Wednesday, April 25, 2018

Resilient Hope

Devotion: Jonah 2:8-10

Human beings are remarkably resilient. A few months back I became somewhat obsessed with reading the horrific first-hand accounts of living in ISIS-occupied Mosul by the Mosul Eye. A particular entry from June 2016 talked about the high cost of living and the low wages. As I read through the entry I kept expecting the journalist to report that people were simply giving up, yet the final lines speak of people working longer hours to survive. In the midst of atrocities, violence and horror, in the midst of starvation, destruction and war, in the midst of persecution, oppression and injustice, people were simply trying to find a way to live. The good news is life is returning to Mosul--and the Christian witness there is back. I believe this resiliency is born of our innate sense of hope.
There is something in human nature that holds out hope. Whether we are in financial straits, in the midst of war or, perhaps, in the belly of a monstrous fish, we hold out hope that things will improve. Spiritually-speaking, our hope derives from a sense of alienation from God. Something in the sin of Adam creates a longing for what was lost, namely, an intimate, personal relationship with God. The Good News of the Gospel is that God desires to restore that relationship with us in Jesus Christ. While our petty hopes in our current circumstances may vary, the true hope of the Gospel is firm. Our hope and resiliency aims and prepares us for the Good News. This is exactly Jonah's point at the end of his prayer:
"Those who pay regard to vain idols forsake their hope of steadfast love. But I with the voice of thanksgiving will sacrifice to you; what I have vowed I will pay. Salvation belongs to the LORD!” And the LORD spoke to the fish, and it vomited Jonah out upon the dry land." -Jonah 2:8-10 ESV
Jonah knows there is only one true God, YHWH, the God of Abraham, Isaac and Jacob who delivered Israel out of Egypt. We know that this same God, the Triune God (Father, Son, Spirit) is the very one who raised Jesus from the dead on the third day. To worship any other god, giving devotion and allegiance to that which is not YHWH, is to actually forfeit and abandon the real hope of God's steadfast, faithful, covenant-fulfilling love.
While we may not bow down to carved, graven or other physical objects as the manifestation of a deity, we still bow down to ideas and concepts. Instead of trusting the Lord, we hope against hope that we will pull ourselves up by spiritual bootstraps and fly right. Instead of surrendering to the saving grace of Jesus Christ, we try really hard to be good moral agents who can get it right if we just put in enough effort. Instead of connecting with God in His Word as He ordains we attempt to find God in nature or thought and pretend that it makes no difference. God is sovereign (hence Jonah is cooling his heals in the belly of a fish) and He ordains His own revelation and worship. Jonah understands this and so he vows in prayer to worship God in the way God ordained (prayers of thanksgiving, sacrificial animals marking the fulfillment of his vow). As Christians, we understand that the old covenant system of worship came to a final and dramatic conclusion with the death of Jesus (see Hebrews 9:11-12), ushering in a new era of worship the relies upon the faithful self-sacrifice of Jesus upon the cross. Regardless, we too are to worship God as He commands and find our relationship with Him is restored and strengthened in that worship.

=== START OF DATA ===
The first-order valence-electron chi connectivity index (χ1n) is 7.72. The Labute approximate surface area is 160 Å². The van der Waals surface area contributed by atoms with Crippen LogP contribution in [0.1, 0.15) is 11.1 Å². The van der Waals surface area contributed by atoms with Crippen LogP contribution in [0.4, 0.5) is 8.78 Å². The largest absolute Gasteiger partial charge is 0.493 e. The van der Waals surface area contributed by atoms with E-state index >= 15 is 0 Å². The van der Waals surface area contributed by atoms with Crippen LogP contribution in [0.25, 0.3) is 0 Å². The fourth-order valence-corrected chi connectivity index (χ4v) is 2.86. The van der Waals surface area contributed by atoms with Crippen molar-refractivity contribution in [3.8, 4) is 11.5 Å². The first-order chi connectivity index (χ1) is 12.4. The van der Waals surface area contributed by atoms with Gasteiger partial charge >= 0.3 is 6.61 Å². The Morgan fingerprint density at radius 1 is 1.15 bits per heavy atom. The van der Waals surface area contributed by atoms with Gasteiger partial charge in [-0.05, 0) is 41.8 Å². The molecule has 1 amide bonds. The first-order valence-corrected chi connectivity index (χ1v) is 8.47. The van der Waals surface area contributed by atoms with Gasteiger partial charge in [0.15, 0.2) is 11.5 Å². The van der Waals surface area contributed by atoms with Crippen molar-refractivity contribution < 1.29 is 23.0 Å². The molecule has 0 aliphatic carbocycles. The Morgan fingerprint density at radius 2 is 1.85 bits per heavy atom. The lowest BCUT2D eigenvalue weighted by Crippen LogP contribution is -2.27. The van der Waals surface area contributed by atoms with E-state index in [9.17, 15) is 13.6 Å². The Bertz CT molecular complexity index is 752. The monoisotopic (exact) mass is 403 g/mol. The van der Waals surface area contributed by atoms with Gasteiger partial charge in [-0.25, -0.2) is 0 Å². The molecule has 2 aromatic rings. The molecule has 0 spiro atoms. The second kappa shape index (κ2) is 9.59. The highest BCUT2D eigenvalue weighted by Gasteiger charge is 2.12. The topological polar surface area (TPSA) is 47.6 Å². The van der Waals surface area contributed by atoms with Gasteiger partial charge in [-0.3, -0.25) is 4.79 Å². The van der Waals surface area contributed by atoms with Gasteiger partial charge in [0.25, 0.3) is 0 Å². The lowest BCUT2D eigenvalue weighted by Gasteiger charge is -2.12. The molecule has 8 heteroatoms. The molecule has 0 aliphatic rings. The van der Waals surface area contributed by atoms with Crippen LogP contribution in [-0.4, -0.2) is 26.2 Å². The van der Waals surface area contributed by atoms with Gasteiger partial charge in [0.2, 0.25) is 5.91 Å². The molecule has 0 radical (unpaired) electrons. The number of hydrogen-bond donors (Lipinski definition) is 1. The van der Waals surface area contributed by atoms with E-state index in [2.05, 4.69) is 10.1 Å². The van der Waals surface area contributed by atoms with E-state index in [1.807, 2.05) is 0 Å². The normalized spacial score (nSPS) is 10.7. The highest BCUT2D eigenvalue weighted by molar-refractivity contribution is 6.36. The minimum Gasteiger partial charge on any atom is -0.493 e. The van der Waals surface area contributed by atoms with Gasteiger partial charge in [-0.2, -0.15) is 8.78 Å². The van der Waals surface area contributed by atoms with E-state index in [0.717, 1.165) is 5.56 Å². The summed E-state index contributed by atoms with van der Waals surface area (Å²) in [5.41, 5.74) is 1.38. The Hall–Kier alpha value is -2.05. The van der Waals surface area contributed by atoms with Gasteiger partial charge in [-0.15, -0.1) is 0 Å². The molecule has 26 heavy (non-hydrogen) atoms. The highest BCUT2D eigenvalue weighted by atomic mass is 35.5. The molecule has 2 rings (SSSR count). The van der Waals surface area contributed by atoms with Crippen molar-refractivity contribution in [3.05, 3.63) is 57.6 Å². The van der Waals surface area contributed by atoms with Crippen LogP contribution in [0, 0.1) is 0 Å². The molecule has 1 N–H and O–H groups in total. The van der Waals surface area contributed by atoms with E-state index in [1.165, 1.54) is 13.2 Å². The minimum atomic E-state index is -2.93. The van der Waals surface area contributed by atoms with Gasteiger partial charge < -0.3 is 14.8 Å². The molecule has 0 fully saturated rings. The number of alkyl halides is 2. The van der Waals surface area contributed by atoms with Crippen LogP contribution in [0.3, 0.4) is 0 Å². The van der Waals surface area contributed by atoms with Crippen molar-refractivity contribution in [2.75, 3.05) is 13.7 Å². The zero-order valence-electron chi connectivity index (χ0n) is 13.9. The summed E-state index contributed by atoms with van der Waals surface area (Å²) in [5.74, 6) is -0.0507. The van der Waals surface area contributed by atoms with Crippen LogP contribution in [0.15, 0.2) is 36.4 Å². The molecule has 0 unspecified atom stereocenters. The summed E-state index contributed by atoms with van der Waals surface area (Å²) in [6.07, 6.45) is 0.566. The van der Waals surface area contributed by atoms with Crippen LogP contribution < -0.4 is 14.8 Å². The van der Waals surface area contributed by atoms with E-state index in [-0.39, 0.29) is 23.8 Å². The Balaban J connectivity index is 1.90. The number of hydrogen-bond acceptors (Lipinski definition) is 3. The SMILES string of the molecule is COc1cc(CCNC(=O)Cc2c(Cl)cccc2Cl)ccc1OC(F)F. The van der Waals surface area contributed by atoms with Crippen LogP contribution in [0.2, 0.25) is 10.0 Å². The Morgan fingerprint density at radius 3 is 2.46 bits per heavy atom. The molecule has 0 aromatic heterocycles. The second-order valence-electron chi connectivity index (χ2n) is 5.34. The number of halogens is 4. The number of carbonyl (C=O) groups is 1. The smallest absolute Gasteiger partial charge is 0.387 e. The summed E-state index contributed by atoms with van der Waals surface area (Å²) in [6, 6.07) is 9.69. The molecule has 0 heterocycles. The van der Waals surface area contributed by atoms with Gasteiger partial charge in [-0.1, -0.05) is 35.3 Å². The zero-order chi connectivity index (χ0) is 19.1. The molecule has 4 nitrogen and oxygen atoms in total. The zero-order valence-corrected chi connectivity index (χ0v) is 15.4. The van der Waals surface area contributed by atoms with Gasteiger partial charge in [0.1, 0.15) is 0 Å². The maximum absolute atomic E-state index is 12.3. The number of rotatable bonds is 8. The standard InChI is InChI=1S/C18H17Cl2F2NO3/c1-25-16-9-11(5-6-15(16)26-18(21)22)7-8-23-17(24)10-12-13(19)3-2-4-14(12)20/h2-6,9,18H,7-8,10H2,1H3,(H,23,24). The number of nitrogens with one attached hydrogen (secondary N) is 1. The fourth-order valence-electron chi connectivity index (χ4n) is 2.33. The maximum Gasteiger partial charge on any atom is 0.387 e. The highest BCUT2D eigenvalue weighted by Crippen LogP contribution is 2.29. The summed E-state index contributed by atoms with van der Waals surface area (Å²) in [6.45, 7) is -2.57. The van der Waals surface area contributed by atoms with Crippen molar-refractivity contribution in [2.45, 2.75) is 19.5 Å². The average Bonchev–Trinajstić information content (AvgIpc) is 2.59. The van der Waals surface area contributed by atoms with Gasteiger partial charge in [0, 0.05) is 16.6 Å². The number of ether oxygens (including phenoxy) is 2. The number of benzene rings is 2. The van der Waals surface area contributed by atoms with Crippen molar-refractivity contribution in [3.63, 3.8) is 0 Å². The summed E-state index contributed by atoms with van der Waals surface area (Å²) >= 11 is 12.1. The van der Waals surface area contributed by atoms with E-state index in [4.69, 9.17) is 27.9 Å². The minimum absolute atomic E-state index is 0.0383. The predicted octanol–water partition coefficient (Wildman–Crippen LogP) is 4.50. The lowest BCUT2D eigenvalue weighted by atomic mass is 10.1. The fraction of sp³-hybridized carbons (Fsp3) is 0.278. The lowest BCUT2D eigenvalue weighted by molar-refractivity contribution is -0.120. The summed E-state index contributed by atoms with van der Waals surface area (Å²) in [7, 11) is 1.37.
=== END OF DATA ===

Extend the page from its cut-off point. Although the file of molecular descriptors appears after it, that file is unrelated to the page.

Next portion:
At any rate, Jonah finally concludes and understands that if he is to live, it will be by the Lord's own salvation. No one else can help him. Jonah knows enough of God's character (this will come up again in chapter 4) to understand that God does not desire the destruction of His creatures, but their salvation. Jonah knows first-hand that God is merciful and gracious, slow to anger and abounding in steadfast love. His prayer concludes with the declaration that salvation belongs to YHWH, implying that outside of Him there is no real and lasting hope. Jonah's faith is well-founded as the Lord causes Jonah to be deposited on dry land. On a humorous note, I cannot imagine how bad Jonah stank and how long it took him to wash that stink out of his hair.
We are created for a intimate, personal relationship with God. When we all fell in Adam, we lost that relationship. God has moved in history, culminating in the ministry of Jesus Christ, to re-establish that relationship. Our hope, misplaced or well-placed, is an artifact of that desire for God that ultimately and only is fulfilled through salvation in Christ Jesus alone.

Our song this week is "Your Love" by Chris Howland featuring Sajan Nauriyal. Admittedly, it is a little different than what many are used to hearing, but the lyrical content is spot on.

News for You:

  • The new youth director position is ready for applicants. If you know of anyone who is qualified for the position, please contact the church.
  • For the month of April, we will be doing a diaper drive for Care Net. Please bring in size three diapers if possible, thank you!
  • All men are welcome to join the Men’s Bible Study on Mondays at noon, they will be reading from Judges!
  • Are you interested in hosting a small group? We are gearing up to launch our next small group session and could use your help. Please contact Pastor Bill if you are interested.

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